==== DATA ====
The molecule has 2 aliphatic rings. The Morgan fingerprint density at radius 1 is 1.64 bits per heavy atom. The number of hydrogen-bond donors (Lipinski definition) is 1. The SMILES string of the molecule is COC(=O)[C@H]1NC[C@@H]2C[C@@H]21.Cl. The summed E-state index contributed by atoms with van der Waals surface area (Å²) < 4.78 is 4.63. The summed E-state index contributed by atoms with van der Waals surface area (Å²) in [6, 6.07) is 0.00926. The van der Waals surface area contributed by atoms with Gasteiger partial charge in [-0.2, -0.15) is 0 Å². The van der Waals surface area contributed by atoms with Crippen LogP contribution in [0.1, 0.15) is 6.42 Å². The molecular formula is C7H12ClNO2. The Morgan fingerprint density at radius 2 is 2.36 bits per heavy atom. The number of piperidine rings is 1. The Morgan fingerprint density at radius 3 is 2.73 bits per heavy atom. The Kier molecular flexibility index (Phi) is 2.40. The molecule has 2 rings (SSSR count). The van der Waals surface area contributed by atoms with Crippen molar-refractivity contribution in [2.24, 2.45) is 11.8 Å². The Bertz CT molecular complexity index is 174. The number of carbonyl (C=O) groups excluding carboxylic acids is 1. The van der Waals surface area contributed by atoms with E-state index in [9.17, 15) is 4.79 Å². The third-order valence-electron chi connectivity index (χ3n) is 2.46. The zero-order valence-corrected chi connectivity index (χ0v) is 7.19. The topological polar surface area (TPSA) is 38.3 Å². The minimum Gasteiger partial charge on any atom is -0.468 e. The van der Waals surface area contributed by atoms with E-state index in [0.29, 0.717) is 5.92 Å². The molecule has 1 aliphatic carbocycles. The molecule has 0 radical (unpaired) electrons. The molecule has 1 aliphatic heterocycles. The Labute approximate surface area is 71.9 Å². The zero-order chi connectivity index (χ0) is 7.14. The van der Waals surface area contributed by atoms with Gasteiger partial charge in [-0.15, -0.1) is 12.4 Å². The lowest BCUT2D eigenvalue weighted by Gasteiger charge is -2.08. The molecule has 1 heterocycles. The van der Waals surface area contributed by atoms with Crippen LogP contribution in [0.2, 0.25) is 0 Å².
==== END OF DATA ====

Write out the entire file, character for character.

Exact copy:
The molecule has 2 aliphatic rings. The Morgan fingerprint density at radius 1 is 1.64 bits per heavy atom. The number of hydrogen-bond donors (Lipinski definition) is 1. The SMILES string of the molecule is COC(=O)[C@H]1NC[C@@H]2C[C@@H]21.Cl. The summed E-state index contributed by atoms with van der Waals surface area (Å²) < 4.78 is 4.63. The summed E-state index contributed by atoms with van der Waals surface area (Å²) in [6, 6.07) is 0.00926. The van der Waals surface area contributed by atoms with Gasteiger partial charge in [-0.2, -0.15) is 0 Å². The van der Waals surface area contributed by atoms with Crippen LogP contribution in [0.1, 0.15) is 6.42 Å². The molecular formula is C7H12ClNO2. The Morgan fingerprint density at radius 2 is 2.36 bits per heavy atom. The number of piperidine rings is 1. The Morgan fingerprint density at radius 3 is 2.73 bits per heavy atom. The Kier molecular flexibility index (Phi) is 2.40. The molecule has 2 rings (SSSR count). The van der Waals surface area contributed by atoms with Crippen molar-refractivity contribution in [2.24, 2.45) is 11.8 Å². The Bertz CT molecular complexity index is 174. The number of carbonyl (C=O) groups excluding carboxylic acids is 1. The van der Waals surface area contributed by atoms with E-state index in [9.17, 15) is 4.79 Å². The third-order valence-electron chi connectivity index (χ3n) is 2.46. The zero-order valence-corrected chi connectivity index (χ0v) is 7.19. The topological polar surface area (TPSA) is 38.3 Å². The minimum Gasteiger partial charge on any atom is -0.468 e. The van der Waals surface area contributed by atoms with E-state index in [0.29, 0.717) is 5.92 Å². The molecule has 1 aliphatic carbocycles. The molecule has 0 radical (unpaired) electrons. The molecule has 1 aliphatic heterocycles. The Labute approximate surface area is 71.9 Å². The zero-order chi connectivity index (χ0) is 7.14. The van der Waals surface area contributed by atoms with Gasteiger partial charge in [-0.15, -0.1) is 12.4 Å². The lowest BCUT2D eigenvalue weighted by Gasteiger charge is -2.08. The molecule has 1 heterocycles. The van der Waals surface area contributed by atoms with Crippen LogP contribution in [0.2, 0.25) is 0 Å².